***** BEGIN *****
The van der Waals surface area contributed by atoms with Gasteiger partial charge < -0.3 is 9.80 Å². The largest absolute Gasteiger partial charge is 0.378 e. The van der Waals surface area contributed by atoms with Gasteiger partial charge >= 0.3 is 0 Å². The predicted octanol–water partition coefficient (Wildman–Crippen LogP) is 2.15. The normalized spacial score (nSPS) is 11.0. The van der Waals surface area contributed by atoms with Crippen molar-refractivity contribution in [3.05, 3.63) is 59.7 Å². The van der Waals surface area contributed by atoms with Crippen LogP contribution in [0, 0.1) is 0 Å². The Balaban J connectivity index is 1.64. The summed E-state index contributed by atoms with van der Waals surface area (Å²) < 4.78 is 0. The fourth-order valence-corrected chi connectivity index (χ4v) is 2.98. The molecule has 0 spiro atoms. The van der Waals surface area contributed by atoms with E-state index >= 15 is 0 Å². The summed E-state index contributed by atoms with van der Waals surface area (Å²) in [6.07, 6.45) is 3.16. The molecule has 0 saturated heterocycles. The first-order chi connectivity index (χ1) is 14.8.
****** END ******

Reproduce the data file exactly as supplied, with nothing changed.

The van der Waals surface area contributed by atoms with Gasteiger partial charge < -0.3 is 9.80 Å². The largest absolute Gasteiger partial charge is 0.378 e. The van der Waals surface area contributed by atoms with Gasteiger partial charge >= 0.3 is 0 Å². The predicted octanol–water partition coefficient (Wildman–Crippen LogP) is 2.15. The normalized spacial score (nSPS) is 11.0. The van der Waals surface area contributed by atoms with Crippen molar-refractivity contribution in [3.05, 3.63) is 59.7 Å². The van der Waals surface area contributed by atoms with Crippen LogP contribution in [0, 0.1) is 0 Å². The Balaban J connectivity index is 1.64. The summed E-state index contributed by atoms with van der Waals surface area (Å²) < 4.78 is 0. The fourth-order valence-corrected chi connectivity index (χ4v) is 2.98. The molecule has 0 spiro atoms. The van der Waals surface area contributed by atoms with E-state index >= 15 is 0 Å². The summed E-state index contributed by atoms with van der Waals surface area (Å²) in [6.07, 6.45) is 3.16. The molecule has 0 saturated heterocycles. The first-order chi connectivity index (χ1) is 14.8.